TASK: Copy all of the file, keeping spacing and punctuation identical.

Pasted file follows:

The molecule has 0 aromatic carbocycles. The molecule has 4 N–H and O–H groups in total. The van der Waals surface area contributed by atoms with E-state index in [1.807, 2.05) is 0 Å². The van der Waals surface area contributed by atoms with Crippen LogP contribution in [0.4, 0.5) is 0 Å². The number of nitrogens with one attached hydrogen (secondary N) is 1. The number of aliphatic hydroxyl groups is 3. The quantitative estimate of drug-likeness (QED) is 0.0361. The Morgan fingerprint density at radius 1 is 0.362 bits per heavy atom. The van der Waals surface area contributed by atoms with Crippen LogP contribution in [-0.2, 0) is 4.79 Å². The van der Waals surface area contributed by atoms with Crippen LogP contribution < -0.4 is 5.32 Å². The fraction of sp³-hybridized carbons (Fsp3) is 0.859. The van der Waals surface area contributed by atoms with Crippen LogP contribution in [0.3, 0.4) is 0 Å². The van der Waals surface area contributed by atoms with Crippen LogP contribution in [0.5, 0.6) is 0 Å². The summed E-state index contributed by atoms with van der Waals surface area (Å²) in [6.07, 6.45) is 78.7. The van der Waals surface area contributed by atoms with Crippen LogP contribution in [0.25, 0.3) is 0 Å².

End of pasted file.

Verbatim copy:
The molecule has 0 aromatic carbocycles. The molecule has 4 N–H and O–H groups in total. The van der Waals surface area contributed by atoms with E-state index in [1.807, 2.05) is 0 Å². The van der Waals surface area contributed by atoms with Crippen LogP contribution in [0.4, 0.5) is 0 Å². The number of nitrogens with one attached hydrogen (secondary N) is 1. The number of aliphatic hydroxyl groups is 3. The quantitative estimate of drug-likeness (QED) is 0.0361. The Morgan fingerprint density at radius 1 is 0.362 bits per heavy atom. The van der Waals surface area contributed by atoms with Crippen LogP contribution in [-0.2, 0) is 4.79 Å². The van der Waals surface area contributed by atoms with Crippen LogP contribution < -0.4 is 5.32 Å². The fraction of sp³-hybridized carbons (Fsp3) is 0.859. The van der Waals surface area contributed by atoms with Crippen LogP contribution in [0.3, 0.4) is 0 Å². The van der Waals surface area contributed by atoms with Crippen LogP contribution in [0.5, 0.6) is 0 Å². The summed E-state index contributed by atoms with van der Waals surface area (Å²) in [6.07, 6.45) is 78.7. The van der Waals surface area contributed by atoms with Crippen LogP contribution in [0.25, 0.3) is 0 Å².